This story has been updated to include statements from a City of Phoenix spokesperson.
When Joanna Duka and Breanna Koski met several years ago at a church group, they became fast friends. Joanna had a passion for calligraphy. Breanna enjoyed watercolor and sketching.
The two artists eventually started a business to create handcrafted wedding invitations and art, a venture that combined their talents and their faith.
“Weddings are something we love to create for because it shows just a beautiful picture of Christ and his church and we just love that,” Koski said.
What they didn’t plan for was being plaintiffs in a high-profile civil liberties case. Their legal battle, Brush & Nib Studio v. City of Phoenix, began in 2016 after they say they realized their religious beliefs clashed with a City of Phoenix anti-discrimination ordinance.
“We were going through all the steps of forming a business and it was in that process that we learned of the law and that it could stand in the way of us being authentic as a business and that it could stand in the way of our artwork,” Duka said.
The Phoenix ordinance prohibits discrimination against LGBTQ individuals in housing, employment and public accommodations, including businesses. Business owners that don’t comply could be criminally prosecuted and fined up to $2,500.
Duka and Koski believe the Phoenix law infringes on their freedom of speech. A wedding is a celebration and art is an expression of speech.They should not be forced to use their artistic talents to celebrate gay marriage, they said.
"This is about the right of artists to speak freely through the messages they create," Duka said.
The women filed a preemptive lawsuit against the city in anticipation they would one day be faced with customers who wanted artwork created for a same-sex wedding. Legal advocates for the artists consider the way the law is applied as "forced speech.”
“Phoenix is trying to apply their law to Joanna and Breanna to force them to speak a message that violates their core beliefs, to take their artistic talents to create something celebratory that they cannot,” said Kate Anderson, Senior Counsel for Alliance Defending Freedom, a Scottsdale-based conservative non-profit.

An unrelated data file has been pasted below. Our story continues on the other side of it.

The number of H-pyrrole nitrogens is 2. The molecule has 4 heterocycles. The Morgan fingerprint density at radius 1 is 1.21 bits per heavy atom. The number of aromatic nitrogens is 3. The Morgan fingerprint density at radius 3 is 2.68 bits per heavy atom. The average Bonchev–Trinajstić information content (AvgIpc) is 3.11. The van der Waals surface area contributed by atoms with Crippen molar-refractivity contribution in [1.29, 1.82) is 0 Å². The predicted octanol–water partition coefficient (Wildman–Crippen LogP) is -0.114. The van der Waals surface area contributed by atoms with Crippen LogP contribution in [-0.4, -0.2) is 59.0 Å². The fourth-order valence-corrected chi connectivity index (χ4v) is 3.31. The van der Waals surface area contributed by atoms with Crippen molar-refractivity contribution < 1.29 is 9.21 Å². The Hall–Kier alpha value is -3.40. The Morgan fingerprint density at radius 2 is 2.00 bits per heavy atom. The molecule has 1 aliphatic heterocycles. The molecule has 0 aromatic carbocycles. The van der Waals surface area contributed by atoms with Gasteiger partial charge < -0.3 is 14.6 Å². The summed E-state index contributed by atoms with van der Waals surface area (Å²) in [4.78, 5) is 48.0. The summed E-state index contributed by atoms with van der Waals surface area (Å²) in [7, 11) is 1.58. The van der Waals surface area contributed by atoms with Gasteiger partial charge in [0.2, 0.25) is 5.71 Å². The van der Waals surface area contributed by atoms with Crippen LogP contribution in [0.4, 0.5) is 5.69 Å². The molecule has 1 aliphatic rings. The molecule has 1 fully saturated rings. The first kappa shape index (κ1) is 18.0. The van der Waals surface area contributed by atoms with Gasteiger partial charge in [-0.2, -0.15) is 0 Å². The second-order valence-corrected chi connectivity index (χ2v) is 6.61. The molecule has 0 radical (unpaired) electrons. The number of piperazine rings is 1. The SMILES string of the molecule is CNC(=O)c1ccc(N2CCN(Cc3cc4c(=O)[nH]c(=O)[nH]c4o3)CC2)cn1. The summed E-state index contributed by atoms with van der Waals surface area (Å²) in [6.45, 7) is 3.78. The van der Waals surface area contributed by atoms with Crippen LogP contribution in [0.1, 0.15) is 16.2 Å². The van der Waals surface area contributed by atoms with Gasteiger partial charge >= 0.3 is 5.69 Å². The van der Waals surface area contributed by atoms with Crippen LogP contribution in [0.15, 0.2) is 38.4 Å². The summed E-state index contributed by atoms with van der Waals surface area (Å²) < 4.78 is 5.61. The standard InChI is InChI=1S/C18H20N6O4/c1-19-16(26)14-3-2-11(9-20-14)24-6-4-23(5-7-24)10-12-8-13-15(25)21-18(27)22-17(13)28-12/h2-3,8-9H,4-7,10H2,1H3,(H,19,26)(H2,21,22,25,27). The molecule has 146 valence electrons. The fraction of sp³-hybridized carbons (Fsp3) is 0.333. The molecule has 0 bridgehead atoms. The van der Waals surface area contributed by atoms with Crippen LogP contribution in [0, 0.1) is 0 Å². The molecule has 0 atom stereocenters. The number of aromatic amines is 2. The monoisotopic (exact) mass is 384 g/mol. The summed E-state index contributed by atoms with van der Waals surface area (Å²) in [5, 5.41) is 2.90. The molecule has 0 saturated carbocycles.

The organization represents Brush & Nib Studio in the lawsuit.
In response, a spokesperson for the City of Phoenix says the city believes the public marketplace should be open to everybody and that the ordinance does not tell businesses what to write, what to think, or what to believe.
“Phoenix’s non-discrimination ordinance is about access to goods and services on equal terms,” said Julie Watters, Phoenix Communications Director.
The plaintiffs have received public support from Arizona Attorney General Mark Brnovich and more than two dozen Republican state lawmakers.
Duka and Koski say they’ve also been encouraged by business owners and regular citizens who have reached out to them.
"We've had people from a variety of different backgrounds that don't necessarily agree with our particular faith or belief who say, 'hey, I want to be free to create, and free to be who I am. I support what you are doing’,” Duka said.
They’ve run into opposition as well, most crucially from the judges hearing their case. Last year a three-judge panel at the Arizona Court of Appeals unanimously affirmed a lower court decision upholding the law. The decision contained an analysis that cited a 60 year-old civil rights case in Phoenix involving race that concluded that "democracy rejects any theory of second-class citizenship" and that "a half century of intolerance is enough."
"Those legal rulings protect all and confirm that everyone should be treated fairly and equally regardless of sexual orientation, race, gender, religion, or disability," said Watters, in reference to the judges' opinions.
Public opposition to the plaintiffs has also come from an alliance of more than 200 Phoenix-area business owners and other activists.
"Treating lesbian, gay, bisexual, and transgender people fairly and serving them equally is important for maximizing productivity and ensuring a thriving economy," said One Community President Angela Hughey in a statement to 12 News. “This case is not about stationery or calligraphy and never has been. This is about fairness and equality.”
When asked if they’ve been approached by a same-sex couple seeking their business since the lawsuit was filed in 2016, Duka and Koski declined to comment.
Their attorney told 12 News it has happened.
“But they have not been able to respond because of the nature of the law. If they even respond to such a request they could be violating the law and go to jail,” Anderson said.
The business owners say in such cases, they would like the option to explain their beliefs and provide recommendations for other similar businesses.
“In order to move forward with our business in a way that doesn’t violate our beliefs, we need clarification on this law,” Koski said.
Looking back, the two say filing the lawsuit in combination with starting a business has been difficult at times.
“But we’ve also seen things that are really encouraging. It’s been an interesting journey,” Koski said.
ADF successfully represented the Colorado baker who refused to create a wedding cake for a gay couple. In a narrow ruling, the U.S. Supreme Court ruled the Colorado City Rights commission mistreated the bake shop owner.
Though some legal experts speculate the U.S. Supreme Court will revisit speech and religious rights pertaining to city anti-discrimination ordinances, Anderson said this particular case is a state issue and likely ends at the Arizona Supreme Court.